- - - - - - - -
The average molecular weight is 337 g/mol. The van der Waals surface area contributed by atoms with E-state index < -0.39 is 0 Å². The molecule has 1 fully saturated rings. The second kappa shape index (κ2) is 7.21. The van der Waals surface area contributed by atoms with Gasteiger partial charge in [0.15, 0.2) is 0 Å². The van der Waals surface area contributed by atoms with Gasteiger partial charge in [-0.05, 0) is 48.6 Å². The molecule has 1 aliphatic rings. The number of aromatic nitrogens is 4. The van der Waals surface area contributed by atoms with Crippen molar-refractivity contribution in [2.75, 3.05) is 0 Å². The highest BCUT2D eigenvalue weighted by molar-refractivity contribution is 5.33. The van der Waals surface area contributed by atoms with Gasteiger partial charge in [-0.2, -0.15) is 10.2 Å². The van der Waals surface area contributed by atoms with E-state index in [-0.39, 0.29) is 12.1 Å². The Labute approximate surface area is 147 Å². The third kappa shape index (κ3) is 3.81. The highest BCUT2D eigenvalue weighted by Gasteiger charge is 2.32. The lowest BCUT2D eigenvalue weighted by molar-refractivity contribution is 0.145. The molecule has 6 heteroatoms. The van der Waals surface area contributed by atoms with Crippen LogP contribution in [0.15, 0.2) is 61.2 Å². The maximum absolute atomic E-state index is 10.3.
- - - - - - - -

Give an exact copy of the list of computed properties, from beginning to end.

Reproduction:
The average molecular weight is 337 g/mol. The van der Waals surface area contributed by atoms with E-state index < -0.39 is 0 Å². The molecule has 1 fully saturated rings. The second kappa shape index (κ2) is 7.21. The van der Waals surface area contributed by atoms with Gasteiger partial charge in [0.15, 0.2) is 0 Å². The van der Waals surface area contributed by atoms with Gasteiger partial charge in [-0.05, 0) is 48.6 Å². The molecule has 1 aliphatic rings. The number of aromatic nitrogens is 4. The van der Waals surface area contributed by atoms with Crippen molar-refractivity contribution in [2.75, 3.05) is 0 Å². The highest BCUT2D eigenvalue weighted by molar-refractivity contribution is 5.33. The van der Waals surface area contributed by atoms with Gasteiger partial charge in [-0.2, -0.15) is 10.2 Å². The van der Waals surface area contributed by atoms with E-state index in [-0.39, 0.29) is 12.1 Å². The Labute approximate surface area is 147 Å². The third kappa shape index (κ3) is 3.81. The highest BCUT2D eigenvalue weighted by Gasteiger charge is 2.32. The lowest BCUT2D eigenvalue weighted by molar-refractivity contribution is 0.145. The molecule has 6 heteroatoms. The van der Waals surface area contributed by atoms with Crippen LogP contribution in [0.15, 0.2) is 61.2 Å². The maximum absolute atomic E-state index is 10.3.